Ethan Miller/Getty Images
The Tea Party Express gathered in Searchlight, Nev. — hometown of Senate Majority Leader Harry Reid — for the first stop on a three-week tour that will end in Washington, D.C.
The Tea Party Express gathered in Searchlight, Nev. — hometown of Senate Majority Leader Harry Reid — for the first stop on a three-week tour that will end in Washington, D.C. Ethan Miller/Getty Images
Ethan Miller/Getty Images
Keynote speaker Sarah Palin told the crowd that "something's not quite right when Fidel Castro comes out and says he likes Obamacare."
Keynote speaker Sarah Palin told the crowd that "something's not quite right when Fidel Castro comes out and says he likes Obamacare." Ethan Miller/Getty Images
The Tea Party Express, a cross-country caravan targeting Democrats who voted in favor of the health care overhaul, has pulled out of the station. Its first stop: Searchlight, Nev. — hometown of Senate Majority Leader Harry Reid.
About 8,000 people gathered outside the tiny town over the weekend to protest the new law that he helped push through the Senate. Republicans hope to ride that sense of opposition to victory in the fall midterm elections, possibly unseating Reid and other Democrats facing tough campaigns.
Distrust of the Obama administration and big government in general was a common sentiment in Searchlight, where the Tea Party Express kicked off a three-week tour that culminates in the nation's capital on Tax Day, April 15.
One man called the health care law the beginning of a totalitarian America.
"They're trying to control everything we have, from health care, whether you can have a baby or not — they want to take away our guns, our freedom of speech, they want to control it," said Joe Weisson, who rode his motorcycle down from Las Vegas.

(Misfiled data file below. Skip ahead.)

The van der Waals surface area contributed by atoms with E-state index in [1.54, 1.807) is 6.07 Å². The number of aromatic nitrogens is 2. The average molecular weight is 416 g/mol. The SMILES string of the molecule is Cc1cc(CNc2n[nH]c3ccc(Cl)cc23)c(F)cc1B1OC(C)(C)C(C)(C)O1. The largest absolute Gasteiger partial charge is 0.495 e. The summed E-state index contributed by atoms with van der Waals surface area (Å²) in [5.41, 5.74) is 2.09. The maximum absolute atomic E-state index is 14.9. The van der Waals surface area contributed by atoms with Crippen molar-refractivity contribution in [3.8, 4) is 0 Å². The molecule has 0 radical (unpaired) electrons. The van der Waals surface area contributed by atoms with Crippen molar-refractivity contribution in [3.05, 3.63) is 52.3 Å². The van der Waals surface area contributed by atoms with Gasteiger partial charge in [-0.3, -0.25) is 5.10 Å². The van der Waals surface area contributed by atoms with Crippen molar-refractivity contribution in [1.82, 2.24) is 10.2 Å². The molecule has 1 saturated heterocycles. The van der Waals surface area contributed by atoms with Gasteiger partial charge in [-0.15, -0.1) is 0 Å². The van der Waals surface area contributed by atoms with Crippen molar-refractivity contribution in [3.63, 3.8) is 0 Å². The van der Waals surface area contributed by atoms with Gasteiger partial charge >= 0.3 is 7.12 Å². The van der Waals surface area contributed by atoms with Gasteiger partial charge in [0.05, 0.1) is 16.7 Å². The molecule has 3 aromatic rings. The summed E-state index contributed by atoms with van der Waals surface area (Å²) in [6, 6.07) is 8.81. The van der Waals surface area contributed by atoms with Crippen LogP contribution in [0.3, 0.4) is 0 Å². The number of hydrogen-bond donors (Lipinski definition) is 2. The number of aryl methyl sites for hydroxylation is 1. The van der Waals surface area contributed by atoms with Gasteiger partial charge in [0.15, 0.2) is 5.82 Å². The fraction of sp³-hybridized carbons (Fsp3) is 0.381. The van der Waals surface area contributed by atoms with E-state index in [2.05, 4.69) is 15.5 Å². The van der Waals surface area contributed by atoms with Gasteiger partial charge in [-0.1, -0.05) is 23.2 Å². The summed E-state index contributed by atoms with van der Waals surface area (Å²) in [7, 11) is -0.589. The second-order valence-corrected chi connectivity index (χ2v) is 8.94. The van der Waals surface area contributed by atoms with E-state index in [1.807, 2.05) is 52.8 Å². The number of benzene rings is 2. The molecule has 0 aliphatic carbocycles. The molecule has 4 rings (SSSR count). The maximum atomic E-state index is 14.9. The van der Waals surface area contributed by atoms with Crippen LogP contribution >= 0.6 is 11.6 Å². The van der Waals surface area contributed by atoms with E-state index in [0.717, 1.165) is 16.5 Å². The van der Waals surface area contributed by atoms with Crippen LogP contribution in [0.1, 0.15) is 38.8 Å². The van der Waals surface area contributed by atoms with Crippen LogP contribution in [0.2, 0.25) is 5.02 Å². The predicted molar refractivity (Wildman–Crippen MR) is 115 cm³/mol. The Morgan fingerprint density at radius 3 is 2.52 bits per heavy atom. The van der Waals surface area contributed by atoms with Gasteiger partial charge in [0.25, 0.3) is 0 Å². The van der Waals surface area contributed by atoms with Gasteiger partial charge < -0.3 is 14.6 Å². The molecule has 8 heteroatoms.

Greta Rasmussen of St. George, Utah, called the overhaul "totally un-American." That point was echoed by the event's keynote speaker, Sarah Palin.
"Something's not quite right when Fidel Castro comes out and says he likes Obamacare, but we don't like Obamacare," the former GOP vice presidential nominee said.
The idea that Castro and President Obama would be on the same side of an issue was a common sentiment at the rally.
"If I was a socialist, I'd probably be for him," said Red Blanchette of Lake Havasu, Ariz. "But I'm not a socialist. I believe in the Constitution and the free enterprise and so on."
Carl Hoelscher's point of view was obvious from one of the items for sale in his booth: a black skull-and-crossbones flag — with Obama's face in place of the skull. "He's a pirate," Hoelscher said. "There's no other way to say it. They're all pirates in Washington."
It wasn't just the content of the health care law that bothered Hoelscher, it's his suspicions about the way it was passed.
"Add it up," he said. "How many of them voted for it because they got a backroom deal, a bribe, some other sweetheart deal, a payoff. ... This thing would not have passed without that."
Robyn Beck/AFP/Getty Images
Tea Party supporter Jody Black of Las Vegas arrives for the Searchlight rally, where distrust of big government was a common sentiment.
Tea Party supporter Jody Black of Las Vegas arrives for the Searchlight rally, where distrust of big government was a common sentiment. Robyn Beck/AFP/Getty Images
Hoelscher also said he is getting tired of the media treating Tea Party activists like a bunch of crazy extremists. That view got a big boost last week when black congressmen said they were the targets of racial epithets from protesters outside the Capitol. Tea Partiers say that had nothing to do with them.
Then there were the telephone threats against members of Congress who voted for the health care bill. Or were there?
"I want to address all those rumors," said Mark Williams, a Tea Party Express organizer. "Those stories about racist epithets, about violence — that's a crock. It's a crock."
The Tea Partiers said they're the ones who have been threatened — by those who accuse them of menacing backers of the health care law, by the seemingly mysterious process by which it was passed, and by what's in the law ... or what they think might be in it.
Over the course of the day, some people said the new law would control what Americans are allowed to eat, and that it had already cut their Social Security payments.
"It's going to put my business out of business ... because I have to pay for these people for their insurance," said Janna Weisson, who owns an asphalt company with about 150 employees. "Why force it on me?"
Reminded that the law provides subsidies and tax credits for small businesses, Janna Weisson scoffed.
"Oh, right," she said. "Nobody's read the whole bill. It could say that I can't wear brown on Tuesdays. Nobody knows what's in there."
But most of the people at the rally were pretty sure that what's in there could destroy the health care system and put an end to freedom in America.